But I'm notoriously shy when it comes to sharing personal projects.  I've always been my own worst critic when it comes to showing my stuff.  In fact, I spent the past month pretty much agonizing over whether to share these works on my blog.  I don't like to see my face, since I don't care much for keeping up appearances, and hate how I look.   When I see photos of me, I look the other way.  Showing these videos would be extremely risky, since it would mean showing my face over the internet.

Though I probably shouldn't have been too worried.  When I shared this among my Facebook friends, I got fifteen hits, and two of those were mine.  It's somewhat infuriating straddling the thin line between wanting people to pay attention to you, and staying out of the spotlight.  The reason I've stayed far from prying eyes is mostly related to the annoying flashing lights from cameras that are always present at public gatherings.  The era of unobtrusive cell phone cameras can't come fast enough for me.

Here's my notes for the animated segments:

Ball is my attempt at animating my avatar sneezing.  I have to apologize for the low resolution.  It must've been even more difficult for my audience to see what was happening.  Furthermore, I foolishly threw away my cell originals since they were taking up too much room, so I can't redo them in heavy ink.
Sword Fight was inspired by the climatic fight between Ogami Itto and Retsudo Yagyu from the 23rd volume of Lone Wolf & Cub.  The fight starts as soon as the leaf hits the ground, leaving only the remains of cloths fluttering on sheathed swords.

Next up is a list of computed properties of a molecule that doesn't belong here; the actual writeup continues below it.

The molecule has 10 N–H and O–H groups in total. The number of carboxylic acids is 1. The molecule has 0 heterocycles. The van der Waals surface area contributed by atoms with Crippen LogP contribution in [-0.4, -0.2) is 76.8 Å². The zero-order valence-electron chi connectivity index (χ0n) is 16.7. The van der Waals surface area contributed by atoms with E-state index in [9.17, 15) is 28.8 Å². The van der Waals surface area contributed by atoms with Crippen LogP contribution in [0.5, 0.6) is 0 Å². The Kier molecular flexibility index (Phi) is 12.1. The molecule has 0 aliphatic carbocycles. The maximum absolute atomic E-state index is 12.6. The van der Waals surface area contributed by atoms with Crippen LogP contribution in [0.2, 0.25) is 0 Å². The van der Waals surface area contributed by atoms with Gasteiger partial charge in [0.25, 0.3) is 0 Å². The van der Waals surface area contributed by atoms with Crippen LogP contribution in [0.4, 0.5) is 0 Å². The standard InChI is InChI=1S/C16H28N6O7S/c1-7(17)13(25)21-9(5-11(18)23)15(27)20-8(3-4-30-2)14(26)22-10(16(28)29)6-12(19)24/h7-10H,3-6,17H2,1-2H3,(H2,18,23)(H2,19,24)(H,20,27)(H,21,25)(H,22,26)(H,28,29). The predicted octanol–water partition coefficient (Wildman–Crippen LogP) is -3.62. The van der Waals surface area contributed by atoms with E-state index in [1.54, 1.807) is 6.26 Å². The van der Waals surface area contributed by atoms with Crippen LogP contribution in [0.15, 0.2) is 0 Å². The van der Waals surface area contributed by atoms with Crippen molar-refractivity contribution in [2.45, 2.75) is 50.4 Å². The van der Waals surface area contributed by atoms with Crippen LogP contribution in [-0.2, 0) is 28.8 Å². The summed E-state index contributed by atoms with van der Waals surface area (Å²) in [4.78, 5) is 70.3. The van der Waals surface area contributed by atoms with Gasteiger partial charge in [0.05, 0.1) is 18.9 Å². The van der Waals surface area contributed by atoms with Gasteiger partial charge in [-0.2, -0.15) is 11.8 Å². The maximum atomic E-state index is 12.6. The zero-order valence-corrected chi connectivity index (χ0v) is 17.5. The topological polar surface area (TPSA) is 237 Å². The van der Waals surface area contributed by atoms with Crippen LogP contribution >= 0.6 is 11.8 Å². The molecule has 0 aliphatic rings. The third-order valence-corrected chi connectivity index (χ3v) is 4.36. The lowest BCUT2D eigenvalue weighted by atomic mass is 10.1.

Fertilization has an intentional double entendre to it.  The Snake also has what's coined as Orphan Annie eyes, due to my difficulty in drawing pupils.  (I can't stand it when my creations are staring at me)
Bouncing Square has the pieces' edges worn down for the finale.
Backstage was our class' attempt at making a character walk.  To get around my handicap of not drawing eyes, I had the guy's trademark cap obscuring the upper half of his face.
Just Wild Beat Communication for its abstract expressionism took the title inspiration from the title of Gundam Wing's opening.  I tried to reference my Anime interests as subtly as possible in the hope that I would be called out on them.  I never was.
A line in the Sand was used with sand on a light screen, tapering off with a picture in the background.

For the last one, we were given the choice to animate anything we liked to the tune of a song.  Not being familiar with the popular tunes of the day, I went to the old standby of children's nursery rhymes.  I almost went with Bed Song from the same page, but chose the other since it was easier to animate.  Here's the lyrics to the claymation version of Alligator Pie's Rattlesnake Skipping Song.  You have to time it really slowly:
Mississauga rattlesnakes
Eat brown bread.
Mississauga rattlesnakes
Fall down dead.
If you catch a caterpillar
Feed him apple juice;
But if you catch a rattlesnake
Turn him loose!